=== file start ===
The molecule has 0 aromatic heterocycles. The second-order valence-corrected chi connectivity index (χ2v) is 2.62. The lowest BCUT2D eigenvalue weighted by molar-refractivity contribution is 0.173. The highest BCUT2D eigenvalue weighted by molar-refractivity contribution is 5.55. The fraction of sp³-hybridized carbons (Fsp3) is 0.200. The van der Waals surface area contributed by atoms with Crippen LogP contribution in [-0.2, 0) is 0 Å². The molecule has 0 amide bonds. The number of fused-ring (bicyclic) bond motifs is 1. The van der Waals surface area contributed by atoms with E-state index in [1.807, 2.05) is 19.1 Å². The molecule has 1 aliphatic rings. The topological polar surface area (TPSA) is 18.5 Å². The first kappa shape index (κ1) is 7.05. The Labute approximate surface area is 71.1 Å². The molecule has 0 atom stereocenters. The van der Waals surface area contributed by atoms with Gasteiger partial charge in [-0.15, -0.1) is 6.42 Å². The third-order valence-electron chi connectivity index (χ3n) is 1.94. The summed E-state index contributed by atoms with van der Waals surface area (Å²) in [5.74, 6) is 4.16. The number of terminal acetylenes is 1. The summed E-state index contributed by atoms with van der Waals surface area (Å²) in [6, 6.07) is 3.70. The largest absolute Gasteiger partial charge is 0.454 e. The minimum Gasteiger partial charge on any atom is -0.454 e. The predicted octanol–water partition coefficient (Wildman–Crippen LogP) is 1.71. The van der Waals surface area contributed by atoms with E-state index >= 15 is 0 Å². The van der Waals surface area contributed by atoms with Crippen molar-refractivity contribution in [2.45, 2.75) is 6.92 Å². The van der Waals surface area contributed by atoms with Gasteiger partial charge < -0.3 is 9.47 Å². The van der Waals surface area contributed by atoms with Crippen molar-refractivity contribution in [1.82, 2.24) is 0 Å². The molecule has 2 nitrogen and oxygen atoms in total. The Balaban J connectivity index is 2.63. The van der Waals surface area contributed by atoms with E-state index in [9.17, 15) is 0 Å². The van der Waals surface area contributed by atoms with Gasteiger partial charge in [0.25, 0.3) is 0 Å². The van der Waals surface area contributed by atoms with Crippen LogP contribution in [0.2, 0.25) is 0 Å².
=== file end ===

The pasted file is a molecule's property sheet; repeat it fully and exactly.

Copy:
The molecule has 0 aromatic heterocycles. The second-order valence-corrected chi connectivity index (χ2v) is 2.62. The lowest BCUT2D eigenvalue weighted by molar-refractivity contribution is 0.173. The highest BCUT2D eigenvalue weighted by molar-refractivity contribution is 5.55. The fraction of sp³-hybridized carbons (Fsp3) is 0.200. The van der Waals surface area contributed by atoms with Crippen LogP contribution in [-0.2, 0) is 0 Å². The molecule has 0 amide bonds. The number of fused-ring (bicyclic) bond motifs is 1. The van der Waals surface area contributed by atoms with E-state index in [1.807, 2.05) is 19.1 Å². The molecule has 1 aliphatic rings. The topological polar surface area (TPSA) is 18.5 Å². The first kappa shape index (κ1) is 7.05. The Labute approximate surface area is 71.1 Å². The molecule has 0 atom stereocenters. The van der Waals surface area contributed by atoms with Gasteiger partial charge in [-0.15, -0.1) is 6.42 Å². The third-order valence-electron chi connectivity index (χ3n) is 1.94. The summed E-state index contributed by atoms with van der Waals surface area (Å²) in [5.74, 6) is 4.16. The number of terminal acetylenes is 1. The summed E-state index contributed by atoms with van der Waals surface area (Å²) in [6, 6.07) is 3.70. The largest absolute Gasteiger partial charge is 0.454 e. The minimum Gasteiger partial charge on any atom is -0.454 e. The predicted octanol–water partition coefficient (Wildman–Crippen LogP) is 1.71. The van der Waals surface area contributed by atoms with E-state index >= 15 is 0 Å². The van der Waals surface area contributed by atoms with Crippen molar-refractivity contribution in [2.45, 2.75) is 6.92 Å². The van der Waals surface area contributed by atoms with Gasteiger partial charge < -0.3 is 9.47 Å². The van der Waals surface area contributed by atoms with Crippen molar-refractivity contribution in [1.82, 2.24) is 0 Å². The molecule has 2 nitrogen and oxygen atoms in total. The Balaban J connectivity index is 2.63. The van der Waals surface area contributed by atoms with E-state index in [9.17, 15) is 0 Å². The van der Waals surface area contributed by atoms with Gasteiger partial charge in [0.25, 0.3) is 0 Å². The van der Waals surface area contributed by atoms with Crippen LogP contribution in [0.2, 0.25) is 0 Å².